“A shoreless ocean tumble round the globe.” Was it with reference to this principle, so recently recognised, that we are so expressly told in the Apocalypse respecting the renovated earth, in which the state of things shall be fixed and eternal, that “there shall be no more sea ?” or are we to regard the revelation as the mere hieroglyphic—the pictured shape—of some unalogous moral truth? Reasoning from what we know,”—and what else remains to us ?-an earth without a sea would be an earth without rain, without vegetation, without life,

,-a dead and doleful planet of waste places, such as the telescope reveals to us in the moon. And yet the ocean does seem peculiarly a creature of time,-of all the great agents of vicissitude and change, the most influential and untiring; and to a state in which there shall be no vicissitude and no change,-in which the earthquake shall not heave from beneath, nor the mountains wear down and the continents melt

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no more sea.

8.—THE STARLING; OP, LIBERTY AND SLAVERY.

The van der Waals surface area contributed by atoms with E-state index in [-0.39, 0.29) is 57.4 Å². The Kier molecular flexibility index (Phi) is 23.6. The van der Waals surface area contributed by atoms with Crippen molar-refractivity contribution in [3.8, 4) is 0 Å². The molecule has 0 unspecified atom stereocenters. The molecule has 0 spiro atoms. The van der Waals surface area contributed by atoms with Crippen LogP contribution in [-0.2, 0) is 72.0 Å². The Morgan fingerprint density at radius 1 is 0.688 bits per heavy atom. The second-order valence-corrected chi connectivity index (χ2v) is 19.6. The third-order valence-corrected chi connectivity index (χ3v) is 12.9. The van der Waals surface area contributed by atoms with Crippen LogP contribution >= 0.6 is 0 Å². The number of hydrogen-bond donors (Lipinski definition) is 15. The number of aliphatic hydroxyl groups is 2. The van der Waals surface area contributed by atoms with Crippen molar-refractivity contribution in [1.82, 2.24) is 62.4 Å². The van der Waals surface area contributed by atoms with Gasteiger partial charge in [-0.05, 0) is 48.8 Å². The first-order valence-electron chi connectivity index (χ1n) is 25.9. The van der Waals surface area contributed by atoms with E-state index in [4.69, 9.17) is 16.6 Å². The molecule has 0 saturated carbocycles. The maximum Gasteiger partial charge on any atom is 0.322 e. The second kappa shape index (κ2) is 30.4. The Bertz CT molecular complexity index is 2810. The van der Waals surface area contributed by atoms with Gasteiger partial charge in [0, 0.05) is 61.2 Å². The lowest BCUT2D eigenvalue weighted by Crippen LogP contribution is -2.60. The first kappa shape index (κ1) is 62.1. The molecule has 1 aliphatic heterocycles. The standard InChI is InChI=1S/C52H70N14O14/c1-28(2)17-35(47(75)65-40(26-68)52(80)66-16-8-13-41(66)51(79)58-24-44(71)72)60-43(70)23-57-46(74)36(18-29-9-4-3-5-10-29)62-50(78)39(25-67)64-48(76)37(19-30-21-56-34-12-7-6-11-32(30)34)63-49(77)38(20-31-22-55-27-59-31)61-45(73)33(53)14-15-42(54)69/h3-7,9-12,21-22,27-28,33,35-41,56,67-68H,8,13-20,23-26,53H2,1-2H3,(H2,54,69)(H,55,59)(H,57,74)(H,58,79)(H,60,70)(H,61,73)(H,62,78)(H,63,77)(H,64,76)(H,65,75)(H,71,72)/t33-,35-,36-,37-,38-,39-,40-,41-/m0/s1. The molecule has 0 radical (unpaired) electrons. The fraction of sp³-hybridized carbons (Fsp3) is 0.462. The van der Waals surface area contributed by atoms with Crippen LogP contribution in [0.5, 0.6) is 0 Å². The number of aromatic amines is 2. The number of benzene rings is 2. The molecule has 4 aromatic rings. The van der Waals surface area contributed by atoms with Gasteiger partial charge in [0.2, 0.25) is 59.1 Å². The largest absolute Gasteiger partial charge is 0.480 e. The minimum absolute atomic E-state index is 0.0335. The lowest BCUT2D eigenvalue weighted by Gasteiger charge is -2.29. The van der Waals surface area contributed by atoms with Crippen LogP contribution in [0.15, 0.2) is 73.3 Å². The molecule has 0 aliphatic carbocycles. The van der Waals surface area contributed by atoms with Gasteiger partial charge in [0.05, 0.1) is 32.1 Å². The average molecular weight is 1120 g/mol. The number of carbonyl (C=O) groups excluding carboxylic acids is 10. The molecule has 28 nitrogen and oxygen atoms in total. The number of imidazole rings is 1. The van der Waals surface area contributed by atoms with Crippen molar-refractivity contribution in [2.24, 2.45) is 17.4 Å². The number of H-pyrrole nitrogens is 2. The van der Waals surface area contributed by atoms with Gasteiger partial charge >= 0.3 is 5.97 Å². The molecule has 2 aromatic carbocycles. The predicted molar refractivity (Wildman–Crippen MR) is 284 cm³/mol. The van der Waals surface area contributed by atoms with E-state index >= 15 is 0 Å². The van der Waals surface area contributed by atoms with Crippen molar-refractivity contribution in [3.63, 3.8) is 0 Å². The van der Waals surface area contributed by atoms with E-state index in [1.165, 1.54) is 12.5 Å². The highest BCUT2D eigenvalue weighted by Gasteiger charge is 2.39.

LAURENCE STERNE. (Laurence Sterne was born at Clonmel, Ireland, 1713, and educated at Cambridge, in which university he took the degree of M.A. in 1740. Full of wit, and with many Shaksperian touches of character, much of his writing is marred by a want of decency, but his pathetic powers have never been denied. Uncle Toby and Corporal Trim stand out boldly among the long procession of characters which pass before the mental vision of the lovers of fiction. Sterne was over-convivial in his habits, as he was loose in his writings, which were not always quite original. He had Church preferment, but was no favourite with his clerical brethren. He died in lodgings in London, 1768, a hired nurse being his only attendant.] And as for the Bastille, the terror is in the word. Make the most of it you can, said I to myself, the Bastille is but another word for a tower, and a tower is but another word for a house you can't get out of. Mercy on the gouty! for they are in it twice a year; but with nine livres a day, and pen, and ink, and paper, and patience; albeit a man can't get out, he may do very well within, at least for